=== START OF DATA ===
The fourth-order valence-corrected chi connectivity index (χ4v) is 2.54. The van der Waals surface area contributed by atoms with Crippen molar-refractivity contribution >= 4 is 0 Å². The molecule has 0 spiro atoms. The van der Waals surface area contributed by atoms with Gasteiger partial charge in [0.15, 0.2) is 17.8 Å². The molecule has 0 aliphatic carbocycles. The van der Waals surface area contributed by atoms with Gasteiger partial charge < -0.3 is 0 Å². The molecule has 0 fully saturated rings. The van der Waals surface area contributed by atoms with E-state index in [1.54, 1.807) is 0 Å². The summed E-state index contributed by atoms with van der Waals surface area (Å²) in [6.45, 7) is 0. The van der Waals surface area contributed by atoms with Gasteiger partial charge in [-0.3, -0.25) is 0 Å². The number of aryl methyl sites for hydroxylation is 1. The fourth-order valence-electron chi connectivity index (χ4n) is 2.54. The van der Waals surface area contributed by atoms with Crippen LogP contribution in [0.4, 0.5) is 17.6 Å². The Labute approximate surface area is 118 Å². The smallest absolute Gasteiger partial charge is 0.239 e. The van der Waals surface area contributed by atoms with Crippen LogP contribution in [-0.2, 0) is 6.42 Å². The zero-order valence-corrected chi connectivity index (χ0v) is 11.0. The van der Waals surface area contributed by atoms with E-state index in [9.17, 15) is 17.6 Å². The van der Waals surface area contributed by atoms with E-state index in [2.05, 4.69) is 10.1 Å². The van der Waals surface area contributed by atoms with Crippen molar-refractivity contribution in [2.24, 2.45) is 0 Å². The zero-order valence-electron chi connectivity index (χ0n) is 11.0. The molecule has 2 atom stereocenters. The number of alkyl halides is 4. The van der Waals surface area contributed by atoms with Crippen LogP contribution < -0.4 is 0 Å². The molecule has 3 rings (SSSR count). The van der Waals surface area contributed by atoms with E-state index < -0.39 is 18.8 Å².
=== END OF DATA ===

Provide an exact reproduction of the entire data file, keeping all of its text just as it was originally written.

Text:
The fourth-order valence-corrected chi connectivity index (χ4v) is 2.54. The van der Waals surface area contributed by atoms with Crippen molar-refractivity contribution >= 4 is 0 Å². The molecule has 0 spiro atoms. The van der Waals surface area contributed by atoms with Gasteiger partial charge in [0.15, 0.2) is 17.8 Å². The molecule has 0 aliphatic carbocycles. The van der Waals surface area contributed by atoms with Gasteiger partial charge < -0.3 is 0 Å². The molecule has 0 fully saturated rings. The van der Waals surface area contributed by atoms with E-state index in [1.54, 1.807) is 0 Å². The summed E-state index contributed by atoms with van der Waals surface area (Å²) in [6.45, 7) is 0. The van der Waals surface area contributed by atoms with Gasteiger partial charge in [-0.3, -0.25) is 0 Å². The number of aryl methyl sites for hydroxylation is 1. The fourth-order valence-electron chi connectivity index (χ4n) is 2.54. The van der Waals surface area contributed by atoms with Crippen LogP contribution in [0.4, 0.5) is 17.6 Å². The Labute approximate surface area is 118 Å². The smallest absolute Gasteiger partial charge is 0.239 e. The van der Waals surface area contributed by atoms with Crippen LogP contribution in [-0.2, 0) is 6.42 Å². The zero-order valence-corrected chi connectivity index (χ0v) is 11.0. The van der Waals surface area contributed by atoms with E-state index in [9.17, 15) is 17.6 Å². The van der Waals surface area contributed by atoms with E-state index in [2.05, 4.69) is 10.1 Å². The van der Waals surface area contributed by atoms with Crippen molar-refractivity contribution in [2.24, 2.45) is 0 Å². The zero-order valence-electron chi connectivity index (χ0n) is 11.0. The molecule has 2 atom stereocenters. The number of alkyl halides is 4. The van der Waals surface area contributed by atoms with Crippen LogP contribution < -0.4 is 0 Å². The molecule has 3 rings (SSSR count). The van der Waals surface area contributed by atoms with E-state index < -0.39 is 18.8 Å².